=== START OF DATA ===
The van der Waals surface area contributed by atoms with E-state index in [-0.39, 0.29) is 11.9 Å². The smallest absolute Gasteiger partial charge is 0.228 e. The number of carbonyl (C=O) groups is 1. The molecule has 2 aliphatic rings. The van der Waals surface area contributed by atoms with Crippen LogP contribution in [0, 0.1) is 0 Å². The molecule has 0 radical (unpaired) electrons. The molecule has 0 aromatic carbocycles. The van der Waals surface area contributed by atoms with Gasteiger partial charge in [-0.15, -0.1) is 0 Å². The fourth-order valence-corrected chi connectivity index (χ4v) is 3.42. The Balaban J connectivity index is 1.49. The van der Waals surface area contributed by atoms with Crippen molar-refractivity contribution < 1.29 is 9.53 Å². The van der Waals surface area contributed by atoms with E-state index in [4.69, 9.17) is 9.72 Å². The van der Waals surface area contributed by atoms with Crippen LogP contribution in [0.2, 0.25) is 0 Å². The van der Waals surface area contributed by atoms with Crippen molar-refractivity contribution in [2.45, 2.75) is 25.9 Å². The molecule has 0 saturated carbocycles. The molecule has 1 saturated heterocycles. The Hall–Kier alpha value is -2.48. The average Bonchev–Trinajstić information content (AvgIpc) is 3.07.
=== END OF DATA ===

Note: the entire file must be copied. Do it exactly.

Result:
The van der Waals surface area contributed by atoms with E-state index in [-0.39, 0.29) is 11.9 Å². The smallest absolute Gasteiger partial charge is 0.228 e. The number of carbonyl (C=O) groups is 1. The molecule has 2 aliphatic rings. The van der Waals surface area contributed by atoms with Crippen LogP contribution in [0, 0.1) is 0 Å². The molecule has 0 radical (unpaired) electrons. The molecule has 0 aromatic carbocycles. The van der Waals surface area contributed by atoms with Gasteiger partial charge in [-0.15, -0.1) is 0 Å². The fourth-order valence-corrected chi connectivity index (χ4v) is 3.42. The Balaban J connectivity index is 1.49. The van der Waals surface area contributed by atoms with Crippen molar-refractivity contribution < 1.29 is 9.53 Å². The van der Waals surface area contributed by atoms with E-state index in [4.69, 9.17) is 9.72 Å². The van der Waals surface area contributed by atoms with Crippen LogP contribution in [0.2, 0.25) is 0 Å². The van der Waals surface area contributed by atoms with Crippen molar-refractivity contribution in [2.45, 2.75) is 25.9 Å². The molecule has 0 saturated carbocycles. The molecule has 1 saturated heterocycles. The Hall–Kier alpha value is -2.48. The average Bonchev–Trinajstić information content (AvgIpc) is 3.07.